1. Sep 11, 2006

### mbrmbrg

We're trying to maximize (then minimize) the volume of a sphere wuth a cylinder drilled through the center.

So I have a circle with the equation x^2 + y^2 = R^2, and I'm going to rotate it around the y-axis. Actually, I'm only going to rotate the quarter of it that lies in the first quadrant, then multiply its volume by 2.

Now since the sphere has a cylindrical hole in it, my quarter-circle that I will rotate starts at sqrt(R^2-a^2), where a is half the height of the cylindrical hole.

(sorry for the mess; I don't know how to draw a graph on the computer)

SO.

My integrand is (2)(pi)(x)(L(x))=(2)(pi)(x)sqrt(R^2-x^2)
because the equation of a circle is y=sqrt(R^2-x^2)

My upper and lower limits are R and sqrt(R^2-a^2) respectively.

I didn't yet learn how to evaluate an integral of this form.
Is there any way to find the max/min Volumes without evaluating the integal? Or is my integral wrong altogether?

2. Sep 12, 2006

### HallsofIvy

Staff Emeritus
No, that's not your integrand. You don't want to find area, you want to find the volume when the circle is rotated about an axis.

I would be very surprised if you hadn't learned to integrate such square roots long ago- its a simple trig substitution. However, as I pointed out, your integral is altogether wrong. $y= \sqrt{R^2- x^2}$ is a radius of the disk formed when the circle is rotated around the x-axis. The area of such a disk is $\pi y^2$ and the volume is
$$\pi\int y^2dx$$

3. Sep 12, 2006

### mbrmbrg

Thank you.

My Calc II professor loves his subject. Hence our starting with a brief review of the fundemental theorem (the last thing we did in calc I) and moving straight to a day on Areas, then spending time on volumes.
He says we'll get to methods of integration soon.

4. Sep 12, 2006

### mbrmbrg

My professor strongly suggested using the cylindrical shell method, which is how I got my original integrand.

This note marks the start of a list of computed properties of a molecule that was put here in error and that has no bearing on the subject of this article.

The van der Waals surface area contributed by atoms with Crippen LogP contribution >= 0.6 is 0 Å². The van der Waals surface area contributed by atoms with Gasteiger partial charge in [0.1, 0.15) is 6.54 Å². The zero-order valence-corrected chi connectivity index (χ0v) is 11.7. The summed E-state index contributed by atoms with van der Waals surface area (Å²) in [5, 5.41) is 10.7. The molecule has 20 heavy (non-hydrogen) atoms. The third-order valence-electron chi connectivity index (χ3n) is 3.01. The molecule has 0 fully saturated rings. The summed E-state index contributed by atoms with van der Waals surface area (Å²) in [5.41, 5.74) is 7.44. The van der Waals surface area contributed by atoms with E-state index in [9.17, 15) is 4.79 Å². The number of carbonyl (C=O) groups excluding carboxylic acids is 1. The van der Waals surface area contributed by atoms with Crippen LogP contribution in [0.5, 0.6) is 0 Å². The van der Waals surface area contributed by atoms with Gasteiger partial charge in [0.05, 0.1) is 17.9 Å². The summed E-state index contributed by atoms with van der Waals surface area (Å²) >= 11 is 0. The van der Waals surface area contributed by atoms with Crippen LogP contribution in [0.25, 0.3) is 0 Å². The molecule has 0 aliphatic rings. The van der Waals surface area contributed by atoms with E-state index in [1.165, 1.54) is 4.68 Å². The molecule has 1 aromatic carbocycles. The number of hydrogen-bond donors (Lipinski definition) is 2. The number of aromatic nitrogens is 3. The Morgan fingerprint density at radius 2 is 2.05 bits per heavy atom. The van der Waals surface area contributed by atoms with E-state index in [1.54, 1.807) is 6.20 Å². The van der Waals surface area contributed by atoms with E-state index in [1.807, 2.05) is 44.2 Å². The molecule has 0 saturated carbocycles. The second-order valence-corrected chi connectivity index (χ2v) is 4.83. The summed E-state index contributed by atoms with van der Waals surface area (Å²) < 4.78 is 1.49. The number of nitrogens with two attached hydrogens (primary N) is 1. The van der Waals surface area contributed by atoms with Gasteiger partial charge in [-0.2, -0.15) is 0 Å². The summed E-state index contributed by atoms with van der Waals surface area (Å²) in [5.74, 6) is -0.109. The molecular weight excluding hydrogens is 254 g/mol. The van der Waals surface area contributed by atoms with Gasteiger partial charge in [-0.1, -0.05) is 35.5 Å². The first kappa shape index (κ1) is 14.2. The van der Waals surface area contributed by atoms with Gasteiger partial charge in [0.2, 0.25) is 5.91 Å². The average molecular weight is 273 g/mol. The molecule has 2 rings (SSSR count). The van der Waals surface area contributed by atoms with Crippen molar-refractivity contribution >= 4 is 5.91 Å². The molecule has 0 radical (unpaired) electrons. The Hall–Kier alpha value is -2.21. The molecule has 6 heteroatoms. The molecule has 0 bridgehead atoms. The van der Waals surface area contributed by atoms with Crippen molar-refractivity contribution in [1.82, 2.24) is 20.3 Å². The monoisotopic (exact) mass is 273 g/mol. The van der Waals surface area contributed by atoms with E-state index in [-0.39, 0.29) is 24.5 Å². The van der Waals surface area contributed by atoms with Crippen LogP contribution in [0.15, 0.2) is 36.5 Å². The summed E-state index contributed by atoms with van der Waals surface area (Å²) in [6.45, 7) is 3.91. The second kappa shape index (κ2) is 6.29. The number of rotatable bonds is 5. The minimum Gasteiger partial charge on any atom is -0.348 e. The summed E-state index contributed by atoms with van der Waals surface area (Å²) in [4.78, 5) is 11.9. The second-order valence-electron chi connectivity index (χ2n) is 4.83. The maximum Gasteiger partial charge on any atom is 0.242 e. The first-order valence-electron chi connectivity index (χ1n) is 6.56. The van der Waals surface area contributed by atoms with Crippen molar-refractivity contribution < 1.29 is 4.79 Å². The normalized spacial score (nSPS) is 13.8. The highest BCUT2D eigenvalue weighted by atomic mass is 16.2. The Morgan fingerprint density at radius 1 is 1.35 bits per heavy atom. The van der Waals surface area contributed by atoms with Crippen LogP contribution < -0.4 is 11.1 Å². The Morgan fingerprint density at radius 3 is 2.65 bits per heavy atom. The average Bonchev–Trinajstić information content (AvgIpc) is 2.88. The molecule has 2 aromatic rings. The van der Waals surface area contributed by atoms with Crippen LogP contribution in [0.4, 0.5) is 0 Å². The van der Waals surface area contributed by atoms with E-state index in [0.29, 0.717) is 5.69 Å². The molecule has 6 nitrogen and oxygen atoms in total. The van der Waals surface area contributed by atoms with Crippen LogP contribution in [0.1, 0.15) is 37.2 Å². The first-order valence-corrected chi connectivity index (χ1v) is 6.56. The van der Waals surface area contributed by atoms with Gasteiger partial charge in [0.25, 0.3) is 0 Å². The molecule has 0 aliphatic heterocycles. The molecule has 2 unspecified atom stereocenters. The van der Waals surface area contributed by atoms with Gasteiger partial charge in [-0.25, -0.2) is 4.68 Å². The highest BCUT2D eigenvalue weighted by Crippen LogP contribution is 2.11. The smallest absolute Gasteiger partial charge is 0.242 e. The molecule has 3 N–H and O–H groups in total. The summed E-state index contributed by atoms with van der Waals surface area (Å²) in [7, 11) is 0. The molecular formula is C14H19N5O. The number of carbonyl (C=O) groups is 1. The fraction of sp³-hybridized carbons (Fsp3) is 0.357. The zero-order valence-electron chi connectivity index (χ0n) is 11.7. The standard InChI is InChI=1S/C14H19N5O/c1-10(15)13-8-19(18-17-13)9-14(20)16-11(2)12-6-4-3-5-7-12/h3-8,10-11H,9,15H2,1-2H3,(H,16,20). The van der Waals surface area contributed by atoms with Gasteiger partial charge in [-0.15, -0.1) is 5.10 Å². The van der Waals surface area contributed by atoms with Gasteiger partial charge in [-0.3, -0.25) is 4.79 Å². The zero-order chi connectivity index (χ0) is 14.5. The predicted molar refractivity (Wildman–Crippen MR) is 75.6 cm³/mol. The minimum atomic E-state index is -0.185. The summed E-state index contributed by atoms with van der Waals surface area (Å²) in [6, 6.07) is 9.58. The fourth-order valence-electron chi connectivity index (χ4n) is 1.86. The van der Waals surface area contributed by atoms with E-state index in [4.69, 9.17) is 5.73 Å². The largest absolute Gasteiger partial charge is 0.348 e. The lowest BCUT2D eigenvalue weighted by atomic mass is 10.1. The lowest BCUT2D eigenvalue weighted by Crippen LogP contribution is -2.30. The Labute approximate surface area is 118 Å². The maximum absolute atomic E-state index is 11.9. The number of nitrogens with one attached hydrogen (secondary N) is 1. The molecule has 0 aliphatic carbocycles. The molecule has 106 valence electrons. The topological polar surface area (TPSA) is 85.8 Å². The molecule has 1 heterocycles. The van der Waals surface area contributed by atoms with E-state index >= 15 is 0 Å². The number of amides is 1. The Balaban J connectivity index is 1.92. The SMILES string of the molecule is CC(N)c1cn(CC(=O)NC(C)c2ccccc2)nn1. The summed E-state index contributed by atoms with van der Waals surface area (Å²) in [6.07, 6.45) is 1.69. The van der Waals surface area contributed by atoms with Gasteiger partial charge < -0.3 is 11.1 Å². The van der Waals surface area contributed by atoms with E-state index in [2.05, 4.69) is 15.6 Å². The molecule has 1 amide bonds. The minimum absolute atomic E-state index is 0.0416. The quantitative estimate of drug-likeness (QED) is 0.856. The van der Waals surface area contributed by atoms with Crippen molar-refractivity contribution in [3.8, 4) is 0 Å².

In my diagram, I set R to be the radius, so wouldn't $$y\pm \sqrt{R^2-x^2}$$ be the equation of my circle (rather than a radius thereof)?

Basically, I tried doing it with the disk method and ended up with $$\pi\int \sqrt{R^2-x^2}^2dx$$ which simplifies to $$\pi\int \sqrt{R^2-x^2}dx$$, which I still can't evaluate because my class skips around. But is this the integrand I should be looking for?

Last edited: Sep 12, 2006
5. Sep 12, 2006

### HallsofIvy

Staff Emeritus
No, it doesn't! Squaring a squareroot doesn't leave a squareroot! That simplifies to
$$\pi \int (R^2- x^2) dx$$

6. Sep 12, 2006

### mbrmbrg

Would you believe me if I told you that was a typo? Because it was

I'm sorry to be so dense, but I looked it over yet again and still can't follow your reasoning. Doesn't $$A(x)=\pi R^2$$ rather than $$A(x)=\pi y^2$$?
Why are we putting y (in the form $$\sqrt{R^2-x^2}$$) into $$\int (A(x)) dx$$ instead of putting in R (in the form $$\sqrt{y^2+x^2}$$)?
Other than the fact that an integral with x's and y's looks really ugly, that is...

7. Sep 12, 2006

### mbrmbrg

yowzers, naps should be mandatoory!
You're rotating around the xaxis, aren't you? that would make y the radius of that disk... Good Lord. Sheesh.
Thanks, and good morning!